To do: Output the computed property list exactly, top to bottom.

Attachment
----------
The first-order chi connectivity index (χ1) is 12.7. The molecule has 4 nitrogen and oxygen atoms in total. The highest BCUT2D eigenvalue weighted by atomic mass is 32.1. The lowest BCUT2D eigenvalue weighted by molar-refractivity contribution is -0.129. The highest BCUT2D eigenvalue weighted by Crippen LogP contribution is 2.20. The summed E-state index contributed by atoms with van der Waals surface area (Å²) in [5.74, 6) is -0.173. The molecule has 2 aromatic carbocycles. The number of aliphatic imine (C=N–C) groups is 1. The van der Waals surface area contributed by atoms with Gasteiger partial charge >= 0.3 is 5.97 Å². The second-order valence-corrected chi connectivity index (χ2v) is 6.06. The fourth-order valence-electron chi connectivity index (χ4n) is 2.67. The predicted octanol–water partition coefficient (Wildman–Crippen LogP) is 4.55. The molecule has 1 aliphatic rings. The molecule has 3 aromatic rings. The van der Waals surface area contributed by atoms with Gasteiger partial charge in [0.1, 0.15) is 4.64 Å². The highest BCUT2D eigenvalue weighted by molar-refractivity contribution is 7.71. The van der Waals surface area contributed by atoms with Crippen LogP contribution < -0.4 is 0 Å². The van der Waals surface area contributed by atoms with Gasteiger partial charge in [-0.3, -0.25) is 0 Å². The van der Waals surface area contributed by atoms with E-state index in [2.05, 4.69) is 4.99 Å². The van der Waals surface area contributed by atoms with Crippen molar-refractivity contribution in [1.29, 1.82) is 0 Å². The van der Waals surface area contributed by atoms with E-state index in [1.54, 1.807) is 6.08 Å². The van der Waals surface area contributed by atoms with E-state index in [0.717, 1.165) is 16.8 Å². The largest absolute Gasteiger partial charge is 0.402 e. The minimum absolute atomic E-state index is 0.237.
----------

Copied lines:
The first-order chi connectivity index (χ1) is 12.7. The molecule has 4 nitrogen and oxygen atoms in total. The highest BCUT2D eigenvalue weighted by atomic mass is 32.1. The lowest BCUT2D eigenvalue weighted by molar-refractivity contribution is -0.129. The highest BCUT2D eigenvalue weighted by Crippen LogP contribution is 2.20. The summed E-state index contributed by atoms with van der Waals surface area (Å²) in [5.74, 6) is -0.173. The molecule has 2 aromatic carbocycles. The number of aliphatic imine (C=N–C) groups is 1. The van der Waals surface area contributed by atoms with Gasteiger partial charge >= 0.3 is 5.97 Å². The second-order valence-corrected chi connectivity index (χ2v) is 6.06. The fourth-order valence-electron chi connectivity index (χ4n) is 2.67. The predicted octanol–water partition coefficient (Wildman–Crippen LogP) is 4.55. The molecule has 1 aliphatic rings. The molecule has 3 aromatic rings. The van der Waals surface area contributed by atoms with Gasteiger partial charge in [0.1, 0.15) is 4.64 Å². The highest BCUT2D eigenvalue weighted by molar-refractivity contribution is 7.71. The van der Waals surface area contributed by atoms with Crippen LogP contribution < -0.4 is 0 Å². The van der Waals surface area contributed by atoms with Gasteiger partial charge in [-0.3, -0.25) is 0 Å². The van der Waals surface area contributed by atoms with E-state index in [2.05, 4.69) is 4.99 Å². The van der Waals surface area contributed by atoms with Crippen molar-refractivity contribution in [1.29, 1.82) is 0 Å². The van der Waals surface area contributed by atoms with E-state index in [1.54, 1.807) is 6.08 Å². The van der Waals surface area contributed by atoms with E-state index in [0.717, 1.165) is 16.8 Å². The largest absolute Gasteiger partial charge is 0.402 e. The minimum absolute atomic E-state index is 0.237.